CompactPCI Serial is a new industrial standard for modular computer systems.
It is based on the established PICMG 2.0 CompactPCI standard which uses the parallel PCI bus for communication among a system’s card components.
In contrast to this, CompactPCI Serial uses only serial point-to-point connections.
CompactPCI Serial was officially adopted by the PCI Industrial Computer Manufacturers Group PICMG as PICMG CPCI-S.0 CompactPCI Serial in March 2011.
With CompactPCI Serial, the CompactPCI architecture moves to serial high-speed interconnects, and more data can be transferred at higher speeds using PCI Express. Additional high speed interfaces, including Ethernet, SATA, and USB are supported.
A typical configuration of one system slot and up to eight peripheral slots does not need switches and bridges.
Using the proven 19” mechanics of the IEC 1101 family, proven with CompactPCI and VME, the standard introduces a new rugged additional connector with a signal density of up to 184 pin pairs (on 3U) and transmission frequencies of 12 Gb/s.
Hot Swap of boards during operation is supported, as it was with original CompactPCI.
Each system is organized as follows: a System Slot, usually the CPU and often a complete single board computer, provides 8 PCI Express links, 8 SATA/SAS, 8 USB 2.0/3.0 and 8 Ethernet interfaces plus signals for general system management and up to eight peripheral slots.
The pin assignment of the system and the peripheral slot is congruent. In this way it is possible to plug a system slot board into each peripheral slot to support symmetrical multiprocessing. This is a significant advance over other 3U/6U standards.
Star topologies are supported and each slot is given equal priority: PCI Express, SATA/SAS and USB. All peripheral slots are identical except two that are connected via PCI Express links by 8 lanes.
Ethernet is normally configured as a full mesh. Although alternate topologies are supported.
Transmission is based on the proven standards for copper connections up to 10GbaseT to allow configuration of redundant, safety-critical systems.
This is important for demanding mil/aero, transportation, security, and many medical applications.
|Interface Type||System Slot||Peripheral Slot|
|PCI Express||6 x4 links
2 x8 links (fat pipes)
|1 link, maximum x8|
|SATA/SAS||8 channels||1 channel|
|USB 2.0||8 channels||1 channel|
|USB 3.0||8 channels||1 channel|
|Ethernet 10GBASE-T||8 channels||Up to 8 channels|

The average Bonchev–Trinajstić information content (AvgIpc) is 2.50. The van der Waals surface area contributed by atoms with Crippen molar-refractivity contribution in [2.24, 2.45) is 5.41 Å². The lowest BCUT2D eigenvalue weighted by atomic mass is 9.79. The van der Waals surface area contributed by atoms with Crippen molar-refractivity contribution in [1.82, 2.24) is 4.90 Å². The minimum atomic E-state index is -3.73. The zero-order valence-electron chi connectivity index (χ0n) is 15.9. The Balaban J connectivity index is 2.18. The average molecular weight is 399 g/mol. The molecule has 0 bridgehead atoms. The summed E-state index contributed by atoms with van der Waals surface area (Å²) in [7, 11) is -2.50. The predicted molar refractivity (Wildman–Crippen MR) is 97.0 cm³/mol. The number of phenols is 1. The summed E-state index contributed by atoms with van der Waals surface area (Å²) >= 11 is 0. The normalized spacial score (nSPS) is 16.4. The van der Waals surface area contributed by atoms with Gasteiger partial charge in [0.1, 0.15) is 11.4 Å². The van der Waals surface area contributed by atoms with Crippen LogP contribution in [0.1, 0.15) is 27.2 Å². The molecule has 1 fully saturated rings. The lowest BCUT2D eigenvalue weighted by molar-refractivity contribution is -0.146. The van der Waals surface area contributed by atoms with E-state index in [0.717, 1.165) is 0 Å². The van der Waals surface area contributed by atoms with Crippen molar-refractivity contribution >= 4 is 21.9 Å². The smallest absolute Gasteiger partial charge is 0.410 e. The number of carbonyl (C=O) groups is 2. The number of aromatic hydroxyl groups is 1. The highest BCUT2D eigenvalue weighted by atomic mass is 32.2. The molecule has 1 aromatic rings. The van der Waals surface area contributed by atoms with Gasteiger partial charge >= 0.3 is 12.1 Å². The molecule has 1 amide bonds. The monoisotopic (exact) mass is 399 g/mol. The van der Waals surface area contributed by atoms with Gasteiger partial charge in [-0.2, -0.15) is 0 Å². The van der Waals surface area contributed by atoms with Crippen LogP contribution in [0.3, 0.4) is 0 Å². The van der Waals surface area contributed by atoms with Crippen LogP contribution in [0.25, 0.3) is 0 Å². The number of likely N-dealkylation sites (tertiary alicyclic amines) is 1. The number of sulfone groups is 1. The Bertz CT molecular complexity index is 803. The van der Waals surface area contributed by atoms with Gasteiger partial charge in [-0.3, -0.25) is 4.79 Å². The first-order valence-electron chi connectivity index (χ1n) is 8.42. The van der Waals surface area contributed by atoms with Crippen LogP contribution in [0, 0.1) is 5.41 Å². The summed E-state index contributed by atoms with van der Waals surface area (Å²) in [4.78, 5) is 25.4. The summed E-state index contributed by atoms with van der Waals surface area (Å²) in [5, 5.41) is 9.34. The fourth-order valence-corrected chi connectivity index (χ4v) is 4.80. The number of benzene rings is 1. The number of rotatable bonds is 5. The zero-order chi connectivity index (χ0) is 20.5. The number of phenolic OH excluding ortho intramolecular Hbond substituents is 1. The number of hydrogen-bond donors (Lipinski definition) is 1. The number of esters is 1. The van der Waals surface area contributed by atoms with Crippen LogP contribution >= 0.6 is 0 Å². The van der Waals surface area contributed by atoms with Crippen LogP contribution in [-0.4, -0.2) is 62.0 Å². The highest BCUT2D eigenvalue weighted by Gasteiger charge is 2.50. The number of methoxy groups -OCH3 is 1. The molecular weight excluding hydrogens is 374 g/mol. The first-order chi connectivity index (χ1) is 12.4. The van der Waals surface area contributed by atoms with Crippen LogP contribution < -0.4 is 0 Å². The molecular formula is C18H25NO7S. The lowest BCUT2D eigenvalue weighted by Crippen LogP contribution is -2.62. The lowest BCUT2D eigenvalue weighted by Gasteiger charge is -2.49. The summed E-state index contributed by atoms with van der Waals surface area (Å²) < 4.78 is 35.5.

The architecture of CompactPCI Serial is a simple star of one system slot and up to eight peripheral slots, combined with a full mesh for Ethernet. The pin assignment for Ethernet is the same for the system slot and peripheral slots. One pin signals to the plugged-in board whether it is located in a system slot or peripheral slot. This allows to plug a system-slot board (normally a CPU card) also into any peripheral slot. In this case some interfaces are not supported, of course – usually SATA. The Ethernet interfaces are always supported, however. Despite its star topology CompactPCI Serial supports symmetrical multiprocessing with up to nine CPUs in one system – without bridges and without a special backplane. With bridges even more are supported. The usage of a new connector type allows for the necessary high signal density and high transmission frequencies of 12 Gbit/s and more. The AirMax connector (FCI, Amphenol TCS) offers space for up to 184 pin pairs on a 3U board. The high pin number is especially important for the system slot because of the above-mentioned star architecture of modern computers. It also allows using a multitude of free pins for customized rear I/O on peripheral assemblies. The mechanics of the connector meet the requirements of the IEEE 1101 and the look-and-feel is very much like that of the proven 2-mm-connector of the CompactPCI standard. Compared to CompactPCI, the placement of the plug and receptacle connectors is swapped. The plug connector is placed on the plug-in card, while the receptacle connector is located on the backplane – just as in VMEbus systems. This makes twisted pins on the backplane a thing of the past.
The AirMax connector was specially developed for use in harsh environments. For the plug connector, i.e. the connector on the plug-in card, there are versions that can be mounted side by side. They only have two walls. In other varieties the pins are enclosed by three or four walls.
On a 3U board, there is always one connector with four walls and six pin rows. It is supplemented by several types mounted side by side and having two walls and eight rows. The final connector has three walls and eight rows.
On the whole this makes a plug connector that is protected on all sides and has a crossing wall at the center. This crossing wall supports the stability of the plug-in board, while preventing a CompactPCI Serial board from being plugged into a conventional CompactPCI slot and from twisting the pins there.
CompactPCI Serial: Compared to CompactPCI the plug and receptacle are swapped